Definitions

bending-moment

Bending moment

A bending moment exists in a structural element when a moment is applied to the element so that the element bends. Moments and torques are measured as a force multiplied by a distance so they have as unit newton-metres (N·m) , or foot-pounds force (ft·lbf). The concept of bending moment is very important in engineering (particularly in Civil and Mechanical Engineering) and physics.

When a bending moment exists in a structural element it induces tensile stresses and compressive stresses in the element. Tensile stresses and compressive stresses increase proportionally with bending moment, but are also dependent on the second moment of area of the cross-section of the structural element. Failure in bending will occur when the bending moment is sufficient to induce tensile stresses greater than the yield stress of the material. It is possible that failure of a structural element in shear may occur before failure in bending, however the mechanics of failure in shear and in bending are different.

The bending moment at a section through a structural element may be defined as "the sum of the moments about that section of all external forces acting to one side of that section". The forces and moments on either side of the section must be equal in order to counteract each other and maintain a state of equilibrium so the same bending moment will result from summing the moments, regardless of which side of the section is selected.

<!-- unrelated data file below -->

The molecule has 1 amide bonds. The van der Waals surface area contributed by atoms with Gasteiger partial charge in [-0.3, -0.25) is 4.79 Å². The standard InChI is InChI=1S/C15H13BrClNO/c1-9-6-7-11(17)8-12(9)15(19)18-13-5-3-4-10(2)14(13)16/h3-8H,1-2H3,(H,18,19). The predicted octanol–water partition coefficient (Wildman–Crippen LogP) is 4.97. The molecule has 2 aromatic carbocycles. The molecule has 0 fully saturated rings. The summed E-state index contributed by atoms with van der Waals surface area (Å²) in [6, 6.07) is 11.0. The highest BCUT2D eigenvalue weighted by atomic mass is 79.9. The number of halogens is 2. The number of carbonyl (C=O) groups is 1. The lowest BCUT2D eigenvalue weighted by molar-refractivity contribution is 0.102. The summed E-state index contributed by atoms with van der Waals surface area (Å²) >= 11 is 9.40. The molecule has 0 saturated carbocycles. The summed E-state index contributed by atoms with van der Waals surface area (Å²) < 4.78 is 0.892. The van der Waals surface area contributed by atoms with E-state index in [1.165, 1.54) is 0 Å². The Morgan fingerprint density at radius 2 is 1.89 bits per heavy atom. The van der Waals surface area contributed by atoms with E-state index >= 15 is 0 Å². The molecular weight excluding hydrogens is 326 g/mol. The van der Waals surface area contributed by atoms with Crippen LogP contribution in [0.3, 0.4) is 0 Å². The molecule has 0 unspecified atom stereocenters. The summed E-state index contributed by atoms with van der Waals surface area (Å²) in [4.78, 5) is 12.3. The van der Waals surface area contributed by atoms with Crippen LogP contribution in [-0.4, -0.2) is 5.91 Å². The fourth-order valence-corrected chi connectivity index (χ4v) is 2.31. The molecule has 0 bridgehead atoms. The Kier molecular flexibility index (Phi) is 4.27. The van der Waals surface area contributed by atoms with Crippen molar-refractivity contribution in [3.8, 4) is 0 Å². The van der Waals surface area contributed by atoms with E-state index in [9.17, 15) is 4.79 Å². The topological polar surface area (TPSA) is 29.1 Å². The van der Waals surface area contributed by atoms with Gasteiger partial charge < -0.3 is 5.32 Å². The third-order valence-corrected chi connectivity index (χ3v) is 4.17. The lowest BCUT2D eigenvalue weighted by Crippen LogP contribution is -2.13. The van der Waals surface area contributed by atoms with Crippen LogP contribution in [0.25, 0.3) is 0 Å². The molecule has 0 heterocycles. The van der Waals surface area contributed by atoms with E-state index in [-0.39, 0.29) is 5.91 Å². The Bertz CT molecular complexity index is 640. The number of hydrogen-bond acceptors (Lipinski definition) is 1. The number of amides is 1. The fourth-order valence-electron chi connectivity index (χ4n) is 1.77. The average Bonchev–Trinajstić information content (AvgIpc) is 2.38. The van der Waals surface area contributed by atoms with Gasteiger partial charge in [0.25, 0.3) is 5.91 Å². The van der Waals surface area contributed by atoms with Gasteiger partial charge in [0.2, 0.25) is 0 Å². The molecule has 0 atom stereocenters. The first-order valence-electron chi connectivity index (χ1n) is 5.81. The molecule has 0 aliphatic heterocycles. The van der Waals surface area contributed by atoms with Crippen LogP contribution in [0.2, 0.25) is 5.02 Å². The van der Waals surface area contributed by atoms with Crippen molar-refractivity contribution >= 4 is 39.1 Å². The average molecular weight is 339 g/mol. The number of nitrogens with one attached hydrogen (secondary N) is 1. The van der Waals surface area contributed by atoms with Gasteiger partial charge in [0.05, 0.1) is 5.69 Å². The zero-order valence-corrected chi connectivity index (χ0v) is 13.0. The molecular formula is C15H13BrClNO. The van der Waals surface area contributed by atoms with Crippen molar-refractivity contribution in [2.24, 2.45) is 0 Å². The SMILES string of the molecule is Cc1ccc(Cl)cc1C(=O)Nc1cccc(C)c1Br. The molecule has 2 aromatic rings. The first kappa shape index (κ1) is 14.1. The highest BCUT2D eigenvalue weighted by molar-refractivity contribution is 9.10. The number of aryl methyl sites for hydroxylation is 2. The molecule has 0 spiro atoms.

Moments are calculated by multiplying the external vector forces (loads or reactions) by the vector distance at which they are applied. When analysing an entire element, it is sensible to calculate moments at both ends of the element, at the beginning, centre and end of any uniformly distributed loads, and directly underneath any point loads. Of course any "pin-joints" within a structure allow free rotation, and so zero moment occurs at these points as there is no way of transmitting turning forces from one side to the other.

If clockwise bending moments are taken as negative, then a negative bending moment within an element will cause "sagging", and a positive moment will cause "hogging". It is therefore clear that a point of zero bending moment within a beam is a point of contraflexure—that is the point of transition from hogging to sagging or vice versa.

Critical values within the beam are most commonly annotated using a bending moment diagram, where negative moments are plotted to scale above a horizontal line and positive below. Bending moment varies linearly over unloaded sections, and parabolically over uniformly loaded sections.

To resist higher bending moment, the beam shall be deeper.

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